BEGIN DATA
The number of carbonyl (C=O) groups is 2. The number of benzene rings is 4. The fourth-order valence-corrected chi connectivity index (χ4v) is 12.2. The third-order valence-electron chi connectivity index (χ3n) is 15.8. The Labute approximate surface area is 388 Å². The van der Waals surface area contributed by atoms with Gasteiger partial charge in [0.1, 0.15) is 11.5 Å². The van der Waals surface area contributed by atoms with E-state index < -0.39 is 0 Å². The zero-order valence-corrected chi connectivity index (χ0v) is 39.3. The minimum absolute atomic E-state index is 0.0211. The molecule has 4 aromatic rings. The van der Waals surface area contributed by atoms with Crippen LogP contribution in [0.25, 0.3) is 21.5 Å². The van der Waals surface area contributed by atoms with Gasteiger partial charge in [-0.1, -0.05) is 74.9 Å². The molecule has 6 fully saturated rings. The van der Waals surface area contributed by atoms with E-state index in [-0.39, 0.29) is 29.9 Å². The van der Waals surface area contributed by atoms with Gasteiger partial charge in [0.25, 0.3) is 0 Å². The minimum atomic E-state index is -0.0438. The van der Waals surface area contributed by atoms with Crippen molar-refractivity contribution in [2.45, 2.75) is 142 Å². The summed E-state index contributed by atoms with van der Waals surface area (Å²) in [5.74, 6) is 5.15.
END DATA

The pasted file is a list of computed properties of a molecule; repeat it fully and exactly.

The number of carbonyl (C=O) groups is 2. The number of benzene rings is 4. The fourth-order valence-corrected chi connectivity index (χ4v) is 12.2. The third-order valence-electron chi connectivity index (χ3n) is 15.8. The Labute approximate surface area is 388 Å². The van der Waals surface area contributed by atoms with Gasteiger partial charge in [0.1, 0.15) is 11.5 Å². The van der Waals surface area contributed by atoms with E-state index < -0.39 is 0 Å². The zero-order valence-corrected chi connectivity index (χ0v) is 39.3. The minimum absolute atomic E-state index is 0.0211. The molecule has 4 aromatic rings. The van der Waals surface area contributed by atoms with Crippen LogP contribution in [0.25, 0.3) is 21.5 Å². The van der Waals surface area contributed by atoms with Gasteiger partial charge in [-0.1, -0.05) is 74.9 Å². The molecule has 6 fully saturated rings. The van der Waals surface area contributed by atoms with E-state index in [-0.39, 0.29) is 29.9 Å². The van der Waals surface area contributed by atoms with Gasteiger partial charge in [0.25, 0.3) is 0 Å². The minimum atomic E-state index is -0.0438. The van der Waals surface area contributed by atoms with Crippen molar-refractivity contribution in [2.45, 2.75) is 142 Å². The summed E-state index contributed by atoms with van der Waals surface area (Å²) in [5.74, 6) is 5.15.